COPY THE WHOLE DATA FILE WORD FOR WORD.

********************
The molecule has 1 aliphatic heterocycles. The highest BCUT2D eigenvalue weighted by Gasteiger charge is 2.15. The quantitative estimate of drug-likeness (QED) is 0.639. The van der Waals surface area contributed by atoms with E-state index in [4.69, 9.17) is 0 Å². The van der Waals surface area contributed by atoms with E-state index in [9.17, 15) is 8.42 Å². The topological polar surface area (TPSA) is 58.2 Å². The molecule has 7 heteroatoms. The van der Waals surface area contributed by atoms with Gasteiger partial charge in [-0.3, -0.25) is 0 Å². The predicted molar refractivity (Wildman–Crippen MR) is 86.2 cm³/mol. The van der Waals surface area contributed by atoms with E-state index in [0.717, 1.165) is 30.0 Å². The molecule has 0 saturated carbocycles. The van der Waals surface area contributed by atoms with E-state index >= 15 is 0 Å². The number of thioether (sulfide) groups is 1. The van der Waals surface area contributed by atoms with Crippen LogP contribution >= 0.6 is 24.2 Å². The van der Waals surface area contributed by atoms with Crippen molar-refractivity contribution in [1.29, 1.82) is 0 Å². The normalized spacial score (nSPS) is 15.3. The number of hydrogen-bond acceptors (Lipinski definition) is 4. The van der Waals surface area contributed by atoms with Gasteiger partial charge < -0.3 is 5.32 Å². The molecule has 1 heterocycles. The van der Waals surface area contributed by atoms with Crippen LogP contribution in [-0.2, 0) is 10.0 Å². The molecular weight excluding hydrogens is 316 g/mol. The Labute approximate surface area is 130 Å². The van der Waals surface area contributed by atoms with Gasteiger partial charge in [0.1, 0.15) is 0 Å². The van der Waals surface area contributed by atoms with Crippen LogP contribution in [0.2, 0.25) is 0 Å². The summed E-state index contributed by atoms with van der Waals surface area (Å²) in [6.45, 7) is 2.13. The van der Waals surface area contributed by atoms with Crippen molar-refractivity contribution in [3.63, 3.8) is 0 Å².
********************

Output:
The molecule has 1 aliphatic heterocycles. The highest BCUT2D eigenvalue weighted by Gasteiger charge is 2.15. The quantitative estimate of drug-likeness (QED) is 0.639. The van der Waals surface area contributed by atoms with E-state index in [4.69, 9.17) is 0 Å². The van der Waals surface area contributed by atoms with E-state index in [9.17, 15) is 8.42 Å². The topological polar surface area (TPSA) is 58.2 Å². The molecule has 7 heteroatoms. The van der Waals surface area contributed by atoms with Gasteiger partial charge in [-0.3, -0.25) is 0 Å². The predicted molar refractivity (Wildman–Crippen MR) is 86.2 cm³/mol. The van der Waals surface area contributed by atoms with E-state index in [0.717, 1.165) is 30.0 Å². The molecule has 0 saturated carbocycles. The van der Waals surface area contributed by atoms with E-state index >= 15 is 0 Å². The number of thioether (sulfide) groups is 1. The van der Waals surface area contributed by atoms with Crippen LogP contribution >= 0.6 is 24.2 Å². The van der Waals surface area contributed by atoms with Crippen molar-refractivity contribution in [1.29, 1.82) is 0 Å². The normalized spacial score (nSPS) is 15.3. The number of hydrogen-bond acceptors (Lipinski definition) is 4. The van der Waals surface area contributed by atoms with Gasteiger partial charge < -0.3 is 5.32 Å². The molecule has 1 heterocycles. The van der Waals surface area contributed by atoms with Crippen LogP contribution in [-0.2, 0) is 10.0 Å². The molecular weight excluding hydrogens is 316 g/mol. The Labute approximate surface area is 130 Å². The van der Waals surface area contributed by atoms with Gasteiger partial charge in [0.1, 0.15) is 0 Å². The van der Waals surface area contributed by atoms with Crippen LogP contribution in [0.2, 0.25) is 0 Å². The summed E-state index contributed by atoms with van der Waals surface area (Å²) in [6.45, 7) is 2.13. The van der Waals surface area contributed by atoms with Crippen molar-refractivity contribution in [3.63, 3.8) is 0 Å².